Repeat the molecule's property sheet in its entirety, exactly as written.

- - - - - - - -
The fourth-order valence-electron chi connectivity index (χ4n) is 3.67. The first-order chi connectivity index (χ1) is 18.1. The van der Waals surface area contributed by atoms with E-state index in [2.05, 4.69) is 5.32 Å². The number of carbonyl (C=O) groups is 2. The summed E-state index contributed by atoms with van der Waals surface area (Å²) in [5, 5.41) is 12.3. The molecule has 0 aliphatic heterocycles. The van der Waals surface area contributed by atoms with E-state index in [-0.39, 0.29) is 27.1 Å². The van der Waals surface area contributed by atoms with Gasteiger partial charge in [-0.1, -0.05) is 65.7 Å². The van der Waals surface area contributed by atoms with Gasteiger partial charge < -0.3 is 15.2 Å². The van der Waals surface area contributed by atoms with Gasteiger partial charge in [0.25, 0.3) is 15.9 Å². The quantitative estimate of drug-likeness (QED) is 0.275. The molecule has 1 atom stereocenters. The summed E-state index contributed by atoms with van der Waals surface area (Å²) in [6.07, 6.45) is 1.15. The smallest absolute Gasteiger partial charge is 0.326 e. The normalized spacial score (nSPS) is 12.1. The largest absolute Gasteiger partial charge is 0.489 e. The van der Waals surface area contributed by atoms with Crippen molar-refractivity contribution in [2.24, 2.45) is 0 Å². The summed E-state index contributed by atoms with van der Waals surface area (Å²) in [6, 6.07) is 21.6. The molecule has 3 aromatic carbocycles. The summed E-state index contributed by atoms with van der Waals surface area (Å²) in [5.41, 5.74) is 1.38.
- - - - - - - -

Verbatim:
The fourth-order valence-electron chi connectivity index (χ4n) is 3.67. The first-order chi connectivity index (χ1) is 18.1. The van der Waals surface area contributed by atoms with E-state index in [2.05, 4.69) is 5.32 Å². The number of carbonyl (C=O) groups is 2. The summed E-state index contributed by atoms with van der Waals surface area (Å²) in [5, 5.41) is 12.3. The molecule has 0 aliphatic heterocycles. The van der Waals surface area contributed by atoms with E-state index in [-0.39, 0.29) is 27.1 Å². The van der Waals surface area contributed by atoms with Gasteiger partial charge in [-0.1, -0.05) is 65.7 Å². The van der Waals surface area contributed by atoms with Gasteiger partial charge < -0.3 is 15.2 Å². The van der Waals surface area contributed by atoms with Gasteiger partial charge in [0.25, 0.3) is 15.9 Å². The quantitative estimate of drug-likeness (QED) is 0.275. The molecule has 1 atom stereocenters. The summed E-state index contributed by atoms with van der Waals surface area (Å²) in [6.07, 6.45) is 1.15. The smallest absolute Gasteiger partial charge is 0.326 e. The normalized spacial score (nSPS) is 12.1. The largest absolute Gasteiger partial charge is 0.489 e. The van der Waals surface area contributed by atoms with Crippen molar-refractivity contribution in [2.24, 2.45) is 0 Å². The summed E-state index contributed by atoms with van der Waals surface area (Å²) in [6, 6.07) is 21.6. The molecule has 3 aromatic carbocycles. The summed E-state index contributed by atoms with van der Waals surface area (Å²) in [5.41, 5.74) is 1.38.